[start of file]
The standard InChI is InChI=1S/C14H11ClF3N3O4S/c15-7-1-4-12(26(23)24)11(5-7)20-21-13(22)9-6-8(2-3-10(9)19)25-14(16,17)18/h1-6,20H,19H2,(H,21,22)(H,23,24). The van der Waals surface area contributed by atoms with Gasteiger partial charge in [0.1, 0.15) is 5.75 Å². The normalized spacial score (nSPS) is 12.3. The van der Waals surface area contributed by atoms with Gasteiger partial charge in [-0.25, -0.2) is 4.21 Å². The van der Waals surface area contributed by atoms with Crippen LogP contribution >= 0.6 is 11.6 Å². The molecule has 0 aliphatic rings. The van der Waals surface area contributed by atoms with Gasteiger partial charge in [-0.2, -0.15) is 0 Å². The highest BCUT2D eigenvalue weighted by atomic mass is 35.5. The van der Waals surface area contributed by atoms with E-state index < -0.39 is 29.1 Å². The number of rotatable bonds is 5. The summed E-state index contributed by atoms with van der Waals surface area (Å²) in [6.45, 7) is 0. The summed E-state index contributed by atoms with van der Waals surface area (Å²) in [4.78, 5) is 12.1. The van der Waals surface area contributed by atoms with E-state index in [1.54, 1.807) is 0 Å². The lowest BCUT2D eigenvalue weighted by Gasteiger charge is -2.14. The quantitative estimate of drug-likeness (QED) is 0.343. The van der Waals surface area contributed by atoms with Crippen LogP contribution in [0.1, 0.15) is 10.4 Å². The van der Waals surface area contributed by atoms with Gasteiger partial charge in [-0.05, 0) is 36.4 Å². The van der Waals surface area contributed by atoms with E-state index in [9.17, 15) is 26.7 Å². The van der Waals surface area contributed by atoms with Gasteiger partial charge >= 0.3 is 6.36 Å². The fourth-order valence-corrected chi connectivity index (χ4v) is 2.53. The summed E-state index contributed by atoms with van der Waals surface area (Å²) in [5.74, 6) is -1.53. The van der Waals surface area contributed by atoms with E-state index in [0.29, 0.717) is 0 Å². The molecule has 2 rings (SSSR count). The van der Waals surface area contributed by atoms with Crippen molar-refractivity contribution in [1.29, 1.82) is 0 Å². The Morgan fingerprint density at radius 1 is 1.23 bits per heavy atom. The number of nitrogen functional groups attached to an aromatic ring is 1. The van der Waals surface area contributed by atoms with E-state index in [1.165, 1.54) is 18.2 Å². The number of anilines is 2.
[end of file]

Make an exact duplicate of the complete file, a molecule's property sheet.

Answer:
The standard InChI is InChI=1S/C14H11ClF3N3O4S/c15-7-1-4-12(26(23)24)11(5-7)20-21-13(22)9-6-8(2-3-10(9)19)25-14(16,17)18/h1-6,20H,19H2,(H,21,22)(H,23,24). The van der Waals surface area contributed by atoms with Gasteiger partial charge in [0.1, 0.15) is 5.75 Å². The normalized spacial score (nSPS) is 12.3. The van der Waals surface area contributed by atoms with Gasteiger partial charge in [-0.25, -0.2) is 4.21 Å². The van der Waals surface area contributed by atoms with Crippen LogP contribution >= 0.6 is 11.6 Å². The molecule has 0 aliphatic rings. The van der Waals surface area contributed by atoms with Gasteiger partial charge in [-0.2, -0.15) is 0 Å². The highest BCUT2D eigenvalue weighted by atomic mass is 35.5. The van der Waals surface area contributed by atoms with E-state index < -0.39 is 29.1 Å². The number of rotatable bonds is 5. The summed E-state index contributed by atoms with van der Waals surface area (Å²) in [6.45, 7) is 0. The summed E-state index contributed by atoms with van der Waals surface area (Å²) in [4.78, 5) is 12.1. The van der Waals surface area contributed by atoms with E-state index in [1.54, 1.807) is 0 Å². The lowest BCUT2D eigenvalue weighted by Gasteiger charge is -2.14. The quantitative estimate of drug-likeness (QED) is 0.343. The van der Waals surface area contributed by atoms with Crippen LogP contribution in [0.1, 0.15) is 10.4 Å². The van der Waals surface area contributed by atoms with Gasteiger partial charge in [-0.05, 0) is 36.4 Å². The van der Waals surface area contributed by atoms with E-state index in [9.17, 15) is 26.7 Å². The van der Waals surface area contributed by atoms with Gasteiger partial charge >= 0.3 is 6.36 Å². The fourth-order valence-corrected chi connectivity index (χ4v) is 2.53. The summed E-state index contributed by atoms with van der Waals surface area (Å²) in [5.74, 6) is -1.53. The van der Waals surface area contributed by atoms with E-state index in [0.29, 0.717) is 0 Å². The molecule has 2 rings (SSSR count). The van der Waals surface area contributed by atoms with Crippen molar-refractivity contribution in [1.29, 1.82) is 0 Å². The Morgan fingerprint density at radius 1 is 1.23 bits per heavy atom. The number of nitrogen functional groups attached to an aromatic ring is 1. The van der Waals surface area contributed by atoms with E-state index in [1.165, 1.54) is 18.2 Å². The number of anilines is 2.